Photo: Big C Harvey
Yesterday I distinguished the “informational linking” most of us use on today’s Web from the “artistic linking” of literary hypertext avant-gardists. The latter, it turns out, is what researchers were examining when they produced the studies that Nick Carr dragooned into service in his campaign to prove that the Web is dulling our brains.Today I want to talk about another kind of linking: call it “corporate linking.” (Individuals and little-guy companies do it, too, but not on the same scale.) These are links placed on pages because they provide some tangible business value to the linker: they cookie a user for an affiliate program, or boost a target page’s Google rank, or aim to increase a site’s “stickiness” by getting the reader to click through to another page.
I think Nick Carr is wrong in arguing that linked text is in itself harder to read than unlinked text. But when he maintains that reading on the Web is too often an assault of blinking distractions, well, that’s hard to deny. The evidence is all around us. The question is, why? How did the Web, a tool to forge connections and deepen understanding, become, in the eyes of so many intelligent people, an attention-mangling machine?
Practices like splitting articles into multiple pages or delivering lists via pageview-mongering slideshows have been with us since the early Web. I figured they’d die out quickly, but they’ve shown great resilience — despite being crude, annoying, ineffective, hostile to users, and harmful to the long-term interests of their practitioners.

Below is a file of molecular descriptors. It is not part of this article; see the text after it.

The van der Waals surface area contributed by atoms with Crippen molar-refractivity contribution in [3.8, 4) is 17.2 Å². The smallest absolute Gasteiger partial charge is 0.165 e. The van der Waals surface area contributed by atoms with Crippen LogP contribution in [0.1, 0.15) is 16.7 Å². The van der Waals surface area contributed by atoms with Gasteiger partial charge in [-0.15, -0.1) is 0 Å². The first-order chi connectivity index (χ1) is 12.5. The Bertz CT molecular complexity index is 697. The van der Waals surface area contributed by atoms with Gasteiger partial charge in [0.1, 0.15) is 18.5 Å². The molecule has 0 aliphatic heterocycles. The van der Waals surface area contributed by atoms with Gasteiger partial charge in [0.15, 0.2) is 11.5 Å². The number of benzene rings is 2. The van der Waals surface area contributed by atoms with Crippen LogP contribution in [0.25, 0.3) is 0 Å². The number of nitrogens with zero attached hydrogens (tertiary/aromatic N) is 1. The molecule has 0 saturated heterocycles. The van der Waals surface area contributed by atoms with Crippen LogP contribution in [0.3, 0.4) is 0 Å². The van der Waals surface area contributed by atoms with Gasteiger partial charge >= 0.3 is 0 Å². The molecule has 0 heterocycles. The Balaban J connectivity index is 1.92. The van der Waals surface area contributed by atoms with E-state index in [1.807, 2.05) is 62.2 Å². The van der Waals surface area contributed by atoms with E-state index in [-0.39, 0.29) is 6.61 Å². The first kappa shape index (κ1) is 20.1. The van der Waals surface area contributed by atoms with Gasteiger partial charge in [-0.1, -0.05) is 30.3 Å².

There seems to be an inexhaustible supply of media executives who misunderstand how the Web works and think that they can somehow beat it into submission. Their tactics have produced an onslaught of distractions that are neither native to the Web’s technology nor inevitable byproducts of its design. The blinking, buzzing parade is, rather, a side-effect of business failure, a desperation move on the part of flailing commercial publishers.
For instance, Monday morning I was reading Howard Kurtz’s paean to the survival of Time magazine when the Washington Post decided that I might not be sufficiently engaged with its writer’s words. A black prompt box helpfully hovered in from the right page margin with a come-hither look and a “related story” link. How mean to Howie, I thought. (Over at the New York Times, at least they save these little fly-in suggestion boxes till you’ve reached the end of a story.)
If you’re on a web page that’s weighted down with cross-promotional hand-waving, revenue-squeezing ad overload and interstitial interruptions, odds are you’re on a newspaper or magazine site. For an egregiously awful example of how business linking can ruin the experience of reading on the Web, take a look at the current version of Time.com.
For some people perhaps Time really is, as editor Richard Stengel told Kurtz, “the nirvana that people are looking for.” I find it more like purgatory. Some time ago, the website of the venerable news weekly began peppering its articles with red-coloured links inserted into the crevices between paragraphs. Here’s a random example (click here to see the snapshot of this passage.)
So you’re reading this little piece about local news startups online, you finish a paragraph, and some person or program at Time waves in front of your eyes and yells, “Go read our review of netbook computers!” What, in the name of Tim Berners-Lee, is that all about? Is it “related reading”? An advertisement? Who exactly is it at Time that has so little respect for the work of its own staff, or the attention of its readers?
In the meantime, note that Time is conspicuously not providing the link that might have been useful in this passage — to the Block by Block conference the story refers to (which, coincidentally, I’ll be attending).
This kind of irrelevance is the norm for Time’s little red paragraph busters. Sometimes they’re worse than irrelevant: For instance, you could be reading an account of how Colombia drug gangs are terrorizing a small town in Colombia (and, incidentially, intimidating victims using Facebook messages) and then get offered a chance to “See pictures from inside Facebook headquarters.”